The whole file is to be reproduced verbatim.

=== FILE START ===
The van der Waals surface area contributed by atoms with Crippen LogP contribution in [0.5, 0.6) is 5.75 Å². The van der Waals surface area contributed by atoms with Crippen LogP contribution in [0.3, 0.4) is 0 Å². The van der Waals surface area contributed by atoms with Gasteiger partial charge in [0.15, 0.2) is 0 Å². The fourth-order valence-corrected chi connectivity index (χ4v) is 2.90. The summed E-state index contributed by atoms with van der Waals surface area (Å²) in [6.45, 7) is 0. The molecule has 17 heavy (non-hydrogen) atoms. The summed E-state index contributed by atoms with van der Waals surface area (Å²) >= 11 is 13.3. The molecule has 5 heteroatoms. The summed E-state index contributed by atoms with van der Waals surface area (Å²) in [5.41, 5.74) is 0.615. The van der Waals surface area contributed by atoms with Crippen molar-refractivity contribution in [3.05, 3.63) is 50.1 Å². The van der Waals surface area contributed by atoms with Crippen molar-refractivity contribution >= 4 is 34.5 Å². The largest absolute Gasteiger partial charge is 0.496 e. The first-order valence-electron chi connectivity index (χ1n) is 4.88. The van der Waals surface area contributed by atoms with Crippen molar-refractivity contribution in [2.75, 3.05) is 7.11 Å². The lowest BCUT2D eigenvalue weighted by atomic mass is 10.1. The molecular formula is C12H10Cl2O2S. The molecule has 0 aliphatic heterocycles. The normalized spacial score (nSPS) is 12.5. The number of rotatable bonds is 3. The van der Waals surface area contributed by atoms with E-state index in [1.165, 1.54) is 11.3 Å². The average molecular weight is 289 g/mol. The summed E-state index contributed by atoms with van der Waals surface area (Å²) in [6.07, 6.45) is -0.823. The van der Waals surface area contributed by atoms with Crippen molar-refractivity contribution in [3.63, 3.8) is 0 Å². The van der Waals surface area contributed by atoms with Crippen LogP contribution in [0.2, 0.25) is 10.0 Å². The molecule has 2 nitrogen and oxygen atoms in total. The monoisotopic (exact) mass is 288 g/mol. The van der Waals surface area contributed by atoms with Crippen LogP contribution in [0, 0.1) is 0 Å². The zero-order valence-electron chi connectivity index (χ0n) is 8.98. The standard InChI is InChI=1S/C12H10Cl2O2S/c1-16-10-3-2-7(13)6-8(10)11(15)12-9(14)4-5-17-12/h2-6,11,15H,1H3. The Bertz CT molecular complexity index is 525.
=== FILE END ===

The van der Waals surface area contributed by atoms with Crippen LogP contribution in [0.5, 0.6) is 5.75 Å². The van der Waals surface area contributed by atoms with Crippen LogP contribution in [0.3, 0.4) is 0 Å². The van der Waals surface area contributed by atoms with Gasteiger partial charge in [0.15, 0.2) is 0 Å². The fourth-order valence-corrected chi connectivity index (χ4v) is 2.90. The summed E-state index contributed by atoms with van der Waals surface area (Å²) in [6.45, 7) is 0. The molecule has 17 heavy (non-hydrogen) atoms. The summed E-state index contributed by atoms with van der Waals surface area (Å²) >= 11 is 13.3. The molecule has 5 heteroatoms. The summed E-state index contributed by atoms with van der Waals surface area (Å²) in [5.41, 5.74) is 0.615. The van der Waals surface area contributed by atoms with Crippen molar-refractivity contribution in [3.05, 3.63) is 50.1 Å². The van der Waals surface area contributed by atoms with Crippen molar-refractivity contribution >= 4 is 34.5 Å². The largest absolute Gasteiger partial charge is 0.496 e. The first-order valence-electron chi connectivity index (χ1n) is 4.88. The van der Waals surface area contributed by atoms with Crippen molar-refractivity contribution in [2.75, 3.05) is 7.11 Å². The lowest BCUT2D eigenvalue weighted by atomic mass is 10.1. The molecular formula is C12H10Cl2O2S. The molecule has 0 aliphatic heterocycles. The normalized spacial score (nSPS) is 12.5. The number of rotatable bonds is 3. The van der Waals surface area contributed by atoms with E-state index in [1.165, 1.54) is 11.3 Å². The average molecular weight is 289 g/mol. The summed E-state index contributed by atoms with van der Waals surface area (Å²) in [6.07, 6.45) is -0.823. The van der Waals surface area contributed by atoms with Crippen molar-refractivity contribution in [3.63, 3.8) is 0 Å². The van der Waals surface area contributed by atoms with Crippen LogP contribution in [0.2, 0.25) is 10.0 Å². The molecule has 2 nitrogen and oxygen atoms in total. The monoisotopic (exact) mass is 288 g/mol. The van der Waals surface area contributed by atoms with Crippen LogP contribution in [0, 0.1) is 0 Å². The zero-order valence-electron chi connectivity index (χ0n) is 8.98. The standard InChI is InChI=1S/C12H10Cl2O2S/c1-16-10-3-2-7(13)6-8(10)11(15)12-9(14)4-5-17-12/h2-6,11,15H,1H3. The Bertz CT molecular complexity index is 525.